These are indicators that the WHO of personnel counts, not whether they are Brits, Eskimos or indigenous. Michael Meyler, tall and gangly, may look a â€œWesterner,” but he has kind-of â€œgone native,” speaks Sinhalese and has just finished a book on Sri Lankan English. So he shared the stage with another naturalized Brit, Richard Boyle, whose work on Robert Knox and contributions to the Oxford Dictionary complemented Meyler under knowledgeable guidance from Winchester.
Again, a journalist such as Julian West, who has covered the wars in Iraq, Afghanistan and Sri Lanka, is hardly â€œcolonial” in experience, disposition or, for that matter, in her appearance. Likewise, the several Indian and Pakistani literati, Vikram Seth, Kamila Shamsie and Vikrom Mathur for instance, can hardly be viewed as colonial. And then we had our very own expatriates, Nury Vittachi, Shyam Selvadurai, Karen Roberts, Channa Wickremesekera, Randy Boyagoda, et cetera.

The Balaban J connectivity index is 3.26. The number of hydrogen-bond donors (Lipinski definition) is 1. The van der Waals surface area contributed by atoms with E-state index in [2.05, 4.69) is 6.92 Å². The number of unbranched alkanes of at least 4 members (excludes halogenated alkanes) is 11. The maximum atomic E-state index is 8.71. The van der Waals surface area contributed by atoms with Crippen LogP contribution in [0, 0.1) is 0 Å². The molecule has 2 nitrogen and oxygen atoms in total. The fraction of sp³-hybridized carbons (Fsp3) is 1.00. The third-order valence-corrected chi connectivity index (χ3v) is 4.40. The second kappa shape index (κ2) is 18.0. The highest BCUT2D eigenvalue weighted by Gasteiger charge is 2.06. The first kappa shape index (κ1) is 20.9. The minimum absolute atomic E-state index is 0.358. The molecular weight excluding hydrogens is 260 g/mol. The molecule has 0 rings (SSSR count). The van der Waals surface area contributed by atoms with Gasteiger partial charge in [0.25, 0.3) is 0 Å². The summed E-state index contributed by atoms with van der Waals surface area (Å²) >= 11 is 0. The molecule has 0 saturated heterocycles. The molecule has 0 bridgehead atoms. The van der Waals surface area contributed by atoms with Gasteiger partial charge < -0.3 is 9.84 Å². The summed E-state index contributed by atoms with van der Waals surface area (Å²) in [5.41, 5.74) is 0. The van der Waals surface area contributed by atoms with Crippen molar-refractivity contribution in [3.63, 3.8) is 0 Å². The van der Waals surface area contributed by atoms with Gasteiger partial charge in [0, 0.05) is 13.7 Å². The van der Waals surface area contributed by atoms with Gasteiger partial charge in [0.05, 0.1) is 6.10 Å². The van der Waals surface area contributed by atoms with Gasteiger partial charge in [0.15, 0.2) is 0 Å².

The ultimate test, however, is content. Thus, both personnel and content combined to insert a political edge to several topics. There surely are few migrant Indians and Sri Lankans in the West who are unaware of the ethnic dimensions of life and politics. Wickremesekera is not only a novelist; he is historian who is deeply engaged in contemporary reconciliatory politics relating to Sri Lanka among the migrants in Melbourne. A panel on Bloggers was as novel as pertinent and could not but be political with Deepika Shetty (an Indian based in Singapore) and Sanjana Hattotuwa on board; while young Iresha Dilhani from near Anuradhapura provided a link to the grass roots Sinhala-speaking world.